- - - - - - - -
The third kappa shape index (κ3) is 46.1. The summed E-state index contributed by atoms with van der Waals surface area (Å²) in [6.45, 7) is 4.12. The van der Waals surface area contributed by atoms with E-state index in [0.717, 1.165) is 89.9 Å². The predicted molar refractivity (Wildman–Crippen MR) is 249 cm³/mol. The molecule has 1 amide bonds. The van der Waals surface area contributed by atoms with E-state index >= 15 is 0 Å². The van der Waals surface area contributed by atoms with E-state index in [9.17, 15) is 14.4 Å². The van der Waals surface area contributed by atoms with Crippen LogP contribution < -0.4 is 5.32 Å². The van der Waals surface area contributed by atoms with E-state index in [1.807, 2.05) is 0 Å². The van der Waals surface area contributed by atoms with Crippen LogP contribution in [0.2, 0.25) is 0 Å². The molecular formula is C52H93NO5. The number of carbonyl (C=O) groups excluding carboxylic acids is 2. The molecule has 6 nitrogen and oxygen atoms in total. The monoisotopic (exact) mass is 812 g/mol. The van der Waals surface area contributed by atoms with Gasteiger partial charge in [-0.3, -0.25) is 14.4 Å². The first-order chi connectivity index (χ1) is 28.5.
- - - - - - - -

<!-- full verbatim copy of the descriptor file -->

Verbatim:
The third kappa shape index (κ3) is 46.1. The summed E-state index contributed by atoms with van der Waals surface area (Å²) in [6.45, 7) is 4.12. The van der Waals surface area contributed by atoms with E-state index in [0.717, 1.165) is 89.9 Å². The predicted molar refractivity (Wildman–Crippen MR) is 249 cm³/mol. The molecule has 1 amide bonds. The van der Waals surface area contributed by atoms with E-state index >= 15 is 0 Å². The van der Waals surface area contributed by atoms with E-state index in [9.17, 15) is 14.4 Å². The van der Waals surface area contributed by atoms with Crippen LogP contribution < -0.4 is 5.32 Å². The van der Waals surface area contributed by atoms with E-state index in [1.807, 2.05) is 0 Å². The van der Waals surface area contributed by atoms with Crippen LogP contribution in [0.2, 0.25) is 0 Å². The molecular formula is C52H93NO5. The number of carbonyl (C=O) groups excluding carboxylic acids is 2. The molecule has 6 nitrogen and oxygen atoms in total. The monoisotopic (exact) mass is 812 g/mol. The van der Waals surface area contributed by atoms with Gasteiger partial charge in [-0.3, -0.25) is 14.4 Å². The first-order chi connectivity index (χ1) is 28.5.